I grew up going to Bible camp every summer. I loved it! Through the exciting worship, dialed-in teaching, team exercises and fun, my passion for Jesus was renewed each summer.
The last evening of Bible camp I was always encouraged to go back home and tell all my friends about Jesus. Since I was so pumped up about Jesus at that point, I was expecting to see some amazing things!
But it seemed that in the span of the four-hour drive home, all the passion I’d stored up all week had oozed out like the air in a leaky balloon.
I got home in the early evening. I made myself a snack, played a video game, had dinner with my family, and the next morning it seemed that life had gone back to normal. All that passion to talk to my friends about Jesus was completely gone.
Bible camp seemed like a dream that I could barely remember. I wondered how it was possible to have felt so differently less than 24 hours ago.
Passion alone wasn’t enough to sustain my discipleship.
Listening to the predominant narrative of modern evangelical Christianity, you could get the impression that passion is what we need to live a life of discipleship to Jesus.
If we can just become enthusiastic enough, if we can just get more hyped about Jesus, we will have the fuel we need to fulfill the Great Commission and live the way of Jesus. It’s a “Bible camp” mentality that continues into adulthood for most of us.
When passion falls short
Jesus, however, tells a different story in the Gospel of Mark when he is approaching the cross. During his last supper with his disciples, he tells them they will all fall away, but none of them believe it.
Peter passionately declares, “Even if all fall away, I will not!” Jesus responds will a shocking warning: “Tonight you will disown me three times.”
And Peter simply cannot believe it. How could THAT ever happen if he feels this passionately about it? “Even if I have to die with you, I will never disown you!” he proclaims.
Jesus takes his disciples from dinner out to their favorite camping spot, the olive groves of Gethsemane, where he finds it necessary to pray. He takes Peter, James and John with him and tells them to simply sit with him while he prays.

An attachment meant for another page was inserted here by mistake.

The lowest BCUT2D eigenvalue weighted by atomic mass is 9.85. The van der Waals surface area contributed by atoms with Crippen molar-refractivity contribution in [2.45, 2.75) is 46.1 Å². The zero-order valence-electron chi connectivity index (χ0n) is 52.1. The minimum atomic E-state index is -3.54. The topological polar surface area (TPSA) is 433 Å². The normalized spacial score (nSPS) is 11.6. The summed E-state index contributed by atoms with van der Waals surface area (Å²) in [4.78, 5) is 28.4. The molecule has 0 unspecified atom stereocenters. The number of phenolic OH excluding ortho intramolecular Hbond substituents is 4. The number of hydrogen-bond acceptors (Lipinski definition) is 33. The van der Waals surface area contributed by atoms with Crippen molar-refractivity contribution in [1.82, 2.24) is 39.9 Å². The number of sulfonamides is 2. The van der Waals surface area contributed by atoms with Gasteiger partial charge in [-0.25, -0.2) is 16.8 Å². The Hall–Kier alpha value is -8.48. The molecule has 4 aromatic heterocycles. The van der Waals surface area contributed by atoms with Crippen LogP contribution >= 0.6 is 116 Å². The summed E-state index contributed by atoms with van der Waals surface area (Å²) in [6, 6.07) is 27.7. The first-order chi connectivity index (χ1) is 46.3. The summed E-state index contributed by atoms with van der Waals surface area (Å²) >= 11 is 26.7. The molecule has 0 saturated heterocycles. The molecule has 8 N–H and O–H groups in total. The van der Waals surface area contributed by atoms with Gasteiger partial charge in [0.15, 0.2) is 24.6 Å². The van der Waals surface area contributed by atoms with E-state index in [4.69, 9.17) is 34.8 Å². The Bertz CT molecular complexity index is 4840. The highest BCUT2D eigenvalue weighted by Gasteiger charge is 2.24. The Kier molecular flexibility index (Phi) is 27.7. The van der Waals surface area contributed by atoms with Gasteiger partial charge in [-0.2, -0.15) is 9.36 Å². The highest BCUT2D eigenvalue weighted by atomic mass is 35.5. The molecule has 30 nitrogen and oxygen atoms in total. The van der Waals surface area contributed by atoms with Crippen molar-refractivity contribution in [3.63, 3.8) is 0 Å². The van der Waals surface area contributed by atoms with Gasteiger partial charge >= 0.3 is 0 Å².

Instead they fall asleep. Jesus comes back and wakes up the slumbering disciples, and gives them another warning, “Watch and pray so that you will not fall into temptation. The spirit is willing, but the flesh is weak.”
But instead of watching and praying, they fall asleep again, right up until Jesus is betrayed. The whole situation takes them off guard and, just as Jesus predicted, they all fall away, and Peter disowns Jesus three times.
Passion wasn’t enough for Peter to follow Jesus. Passion wasn’t enough for the disciples to stay awake and pray with Jesus.
Passion wasn’t enough for them to remain firmly loyal to Jesus in the face of adversity and threat. Passion wasn’t enough for them to keep their promises of fidelity to Jesus. Passion just isn’t enough for discipleship.
That’s why Jesus could predict they would all fall away. He wasn’t using divine omniscience when he prophesied the disciples’ betrayal, he could just see that they were relying on passion to sustain their discipleship, and he knew it wouldn’t be enough for them when temptation came.
Training that sustains us
That’s why he urged them to watch and pray… so that you will not fall into temptation! The spirit is willing, but the flesh is weak. In other words, the passion is there, but you need more than passion. You need training.
It’s a bit like the difference between my relationship with basketball and soccer. I like watching and playing both sports. I am passionate about both soccer and basketball as sports.
But the difference in my skill in these sports is massive. I can hold my own on a basketball court, but I’m not very good at soccer at all.
Why? Because while I’m equally passionate about both sports, I have trained as a basketball player since I was in elementary school, but I’ve never actually trained as a soccer player. I’ve only played pickup soccer games, which I love doing, but mostly I am a liability to my team.